Groups like Drawdown have illustrated exactly how many different approaches we can and must take to slow and one day reverse the climate crisis. There is no single silver bullet, no one piece of legislation or NGO that’s going to get it done.

To tackle COVID, we can upgrade our masks and tests, we can socially distance, we can develop vaccines and genomic sequencing for the viruses we have now, we can build messaging campaigns, and we can commit to rebuilding our research and monitoring infrastructure so we’re better prepared for the next one.

To tackle air pollution, we can regulate the hell out of ICE automobiles, especially in high-exposure areas, construction and agriculture sources, factories, and fossil fuel production facilities, improving myriad health outcomes in one fell swoop.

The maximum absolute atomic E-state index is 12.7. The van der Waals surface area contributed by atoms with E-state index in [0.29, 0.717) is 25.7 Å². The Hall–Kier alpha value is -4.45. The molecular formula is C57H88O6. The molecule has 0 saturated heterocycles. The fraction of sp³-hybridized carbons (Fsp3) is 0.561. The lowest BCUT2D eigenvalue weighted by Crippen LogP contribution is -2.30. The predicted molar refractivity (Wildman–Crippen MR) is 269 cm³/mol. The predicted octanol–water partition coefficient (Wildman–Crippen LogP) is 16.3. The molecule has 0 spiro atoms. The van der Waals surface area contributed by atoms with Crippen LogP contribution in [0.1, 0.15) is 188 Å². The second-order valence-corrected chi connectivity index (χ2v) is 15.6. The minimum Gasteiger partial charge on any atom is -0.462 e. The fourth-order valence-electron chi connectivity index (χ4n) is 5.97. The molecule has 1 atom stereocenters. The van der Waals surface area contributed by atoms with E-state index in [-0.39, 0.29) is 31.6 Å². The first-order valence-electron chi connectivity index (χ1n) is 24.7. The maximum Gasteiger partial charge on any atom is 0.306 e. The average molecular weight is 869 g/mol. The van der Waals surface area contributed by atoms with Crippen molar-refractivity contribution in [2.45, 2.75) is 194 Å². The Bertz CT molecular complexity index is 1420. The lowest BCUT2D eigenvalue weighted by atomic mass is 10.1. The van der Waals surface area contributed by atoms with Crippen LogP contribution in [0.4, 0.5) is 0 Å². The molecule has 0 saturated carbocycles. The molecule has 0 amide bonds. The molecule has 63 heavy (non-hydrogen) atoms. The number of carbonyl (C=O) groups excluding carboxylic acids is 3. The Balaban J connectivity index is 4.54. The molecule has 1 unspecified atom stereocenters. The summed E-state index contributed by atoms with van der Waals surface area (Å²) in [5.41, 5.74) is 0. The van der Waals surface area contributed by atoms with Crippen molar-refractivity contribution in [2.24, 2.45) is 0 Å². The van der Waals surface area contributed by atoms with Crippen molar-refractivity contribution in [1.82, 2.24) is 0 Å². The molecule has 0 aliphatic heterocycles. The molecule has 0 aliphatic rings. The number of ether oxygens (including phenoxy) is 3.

To tackle sea level rise, well, quite a bit of it’s just baked in. That’s the reality. But some of us can avoid buying real estate in places like Miami, New York, and Charleston, while all of us can lobby for just frontline transitions for those who can’t afford to escape sea level rise on their own.

To enable fairer elections, we can vote now, more than ever, despite the suppression, up and down the ballot, while we consider a future run ourselves, while we call and write to pass common sense bills like HR1 and HR4 that will make voting more inclusive, while considering globally successful examples of ranked choice voting for the elections themselves.